A couple of months ago, I found myself spiraling again. I was now living in a beautiful apartment, in the city I’d always dreamed about, with a man who loved and supported me. I had finally received my professional counselor license, a huge career step, and had a great job at a private practice. So why was I feeling out of control? Why was I sobbing uncontrollably and having daily anxiety attacks and passive suicidal thoughts? Why was I feeling like there was a crushing weight on my chest that wouldn’t go away no matter how much self-care I attempted?
I talked to my psychologist about a med change, and he agreed. In the state of Texas, he is unable to prescribe, but is extremely knowledgeable about medication. We spent the better part of two sessions talking about med options, and I did my own research as well. He wrote a letter to my prescribing doctor, who wrote me a prescription for Lexapro.
I’ve been taking Lexapro for two weeks now, and to be honest, it’s been terrible. Usually, medication takes about a month to fully take effect, so I’m waiting for that. I haven’t been feeling as anxious, and I certainly haven’t been feeling as depressed—I haven’t been feeling much of anything. This is common with SSRIs, or so I’ve been told. I’m sleeping better, almost too well, but not doing much of anything otherwise. I put all of my energy into my work with my clients and have very little to spare at home. I have more mental clarity and am able to think externally, but am having a hard time processing how I feel internally.
In my personal life and in my work, I have seen time and again how necessary these medications are, despite their side effects. The stigma of mental health treatment is slowly shrinking, in large part due to people being more vocal about the treatment they are receiving.
Regular talk therapy and a personalized self-care regime is as important as finding the right medication.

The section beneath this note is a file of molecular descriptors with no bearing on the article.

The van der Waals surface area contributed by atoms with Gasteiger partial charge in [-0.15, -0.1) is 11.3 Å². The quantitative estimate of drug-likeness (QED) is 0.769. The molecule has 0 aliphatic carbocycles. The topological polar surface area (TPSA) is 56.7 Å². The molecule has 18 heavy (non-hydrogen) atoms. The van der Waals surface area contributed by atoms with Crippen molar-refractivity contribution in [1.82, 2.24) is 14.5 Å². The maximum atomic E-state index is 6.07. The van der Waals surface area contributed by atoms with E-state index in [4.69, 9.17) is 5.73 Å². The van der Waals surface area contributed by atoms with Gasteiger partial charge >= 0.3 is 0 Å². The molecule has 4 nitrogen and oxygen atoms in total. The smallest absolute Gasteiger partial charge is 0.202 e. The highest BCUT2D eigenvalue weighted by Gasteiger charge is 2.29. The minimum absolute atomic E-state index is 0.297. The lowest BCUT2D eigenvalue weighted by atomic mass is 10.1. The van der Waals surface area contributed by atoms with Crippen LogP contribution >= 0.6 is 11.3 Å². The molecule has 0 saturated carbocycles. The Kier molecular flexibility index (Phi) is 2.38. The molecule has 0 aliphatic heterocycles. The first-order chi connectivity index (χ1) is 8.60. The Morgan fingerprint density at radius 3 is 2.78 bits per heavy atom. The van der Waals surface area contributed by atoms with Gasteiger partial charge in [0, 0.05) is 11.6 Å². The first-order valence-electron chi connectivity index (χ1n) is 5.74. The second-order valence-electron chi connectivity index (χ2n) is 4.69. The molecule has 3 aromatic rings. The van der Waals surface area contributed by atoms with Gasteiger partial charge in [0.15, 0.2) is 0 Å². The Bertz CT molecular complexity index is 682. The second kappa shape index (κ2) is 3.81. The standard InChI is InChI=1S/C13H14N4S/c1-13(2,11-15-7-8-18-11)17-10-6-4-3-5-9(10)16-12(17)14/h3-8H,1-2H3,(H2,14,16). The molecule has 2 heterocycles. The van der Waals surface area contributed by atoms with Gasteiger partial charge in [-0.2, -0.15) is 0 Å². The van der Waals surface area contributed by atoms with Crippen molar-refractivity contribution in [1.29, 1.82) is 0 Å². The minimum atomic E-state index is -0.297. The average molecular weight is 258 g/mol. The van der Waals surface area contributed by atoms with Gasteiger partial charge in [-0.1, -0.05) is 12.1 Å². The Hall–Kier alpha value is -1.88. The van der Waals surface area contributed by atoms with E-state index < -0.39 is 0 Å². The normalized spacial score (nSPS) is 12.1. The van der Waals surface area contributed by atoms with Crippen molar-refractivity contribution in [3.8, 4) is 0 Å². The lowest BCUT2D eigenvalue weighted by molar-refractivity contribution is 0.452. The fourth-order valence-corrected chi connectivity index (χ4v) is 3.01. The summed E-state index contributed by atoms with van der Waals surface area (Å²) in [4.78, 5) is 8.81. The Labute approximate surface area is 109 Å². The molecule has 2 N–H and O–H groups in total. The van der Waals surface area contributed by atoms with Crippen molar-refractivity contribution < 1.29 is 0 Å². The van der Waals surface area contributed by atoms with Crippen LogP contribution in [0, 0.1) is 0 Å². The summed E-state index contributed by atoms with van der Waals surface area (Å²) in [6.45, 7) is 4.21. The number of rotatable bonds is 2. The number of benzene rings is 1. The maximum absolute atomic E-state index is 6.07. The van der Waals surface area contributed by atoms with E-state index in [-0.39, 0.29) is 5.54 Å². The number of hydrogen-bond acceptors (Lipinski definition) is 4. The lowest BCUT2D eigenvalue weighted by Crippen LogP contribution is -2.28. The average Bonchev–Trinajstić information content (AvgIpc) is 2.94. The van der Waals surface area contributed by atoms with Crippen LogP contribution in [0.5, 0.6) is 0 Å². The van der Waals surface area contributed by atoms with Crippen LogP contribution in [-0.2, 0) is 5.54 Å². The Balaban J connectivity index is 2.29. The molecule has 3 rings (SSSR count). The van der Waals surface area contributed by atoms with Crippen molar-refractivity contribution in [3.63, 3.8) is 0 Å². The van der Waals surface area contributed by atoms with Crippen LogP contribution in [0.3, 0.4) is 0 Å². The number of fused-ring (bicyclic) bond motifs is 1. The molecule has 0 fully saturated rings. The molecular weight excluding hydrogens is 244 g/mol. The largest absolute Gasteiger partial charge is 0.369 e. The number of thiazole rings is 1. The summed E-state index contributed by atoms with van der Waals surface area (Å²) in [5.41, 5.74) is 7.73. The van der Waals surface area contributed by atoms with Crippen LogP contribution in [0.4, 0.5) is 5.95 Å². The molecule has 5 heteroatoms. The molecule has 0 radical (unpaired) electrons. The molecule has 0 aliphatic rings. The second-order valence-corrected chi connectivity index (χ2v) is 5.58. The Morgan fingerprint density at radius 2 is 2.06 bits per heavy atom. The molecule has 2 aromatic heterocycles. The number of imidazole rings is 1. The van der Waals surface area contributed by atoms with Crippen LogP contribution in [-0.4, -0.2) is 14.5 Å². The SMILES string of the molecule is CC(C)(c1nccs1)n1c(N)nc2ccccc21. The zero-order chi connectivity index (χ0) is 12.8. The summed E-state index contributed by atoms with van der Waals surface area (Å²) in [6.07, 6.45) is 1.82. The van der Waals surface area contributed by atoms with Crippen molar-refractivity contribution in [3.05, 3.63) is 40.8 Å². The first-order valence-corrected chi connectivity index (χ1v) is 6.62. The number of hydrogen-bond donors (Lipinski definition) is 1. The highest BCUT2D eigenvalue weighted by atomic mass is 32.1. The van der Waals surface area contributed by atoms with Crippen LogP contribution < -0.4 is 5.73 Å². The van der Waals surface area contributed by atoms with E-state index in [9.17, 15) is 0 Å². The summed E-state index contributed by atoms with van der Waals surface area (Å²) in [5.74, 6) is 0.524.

An important thing to remember is that medication is not enough by itself. Regular talk therapy and a personalized self-care regimen is as important as finding the right medication. Having a good support system is also invaluable, and I don’t know where I would be without my friends and my supportive partner. Talking about medication—what’s working, what’s not, what you like, and what you don’t—are all critical parts of finding the right medication. I have clients who will go months and even years on the wrong medication because they’re convinced that they’re the problem—or they don’t want to complain, again, and ask for yet another med change. But that’s the thing about meds. What works now might not work later, and it’s important to do regular check-ins with yourself and your symptoms.
My experience with medication has proved to be challenging, but not as terrifying as I originally thought. With the right professionals and support systems, a hefty dose of self-empowerment, and finally, the assistance of modern medicine, I am confident I am getting the help I need.
This post originally appeared on and was republished with the author’s permission. Lauren Hasha is a writer and mental health counselor living in San Antonio, Texas. Follow her on and .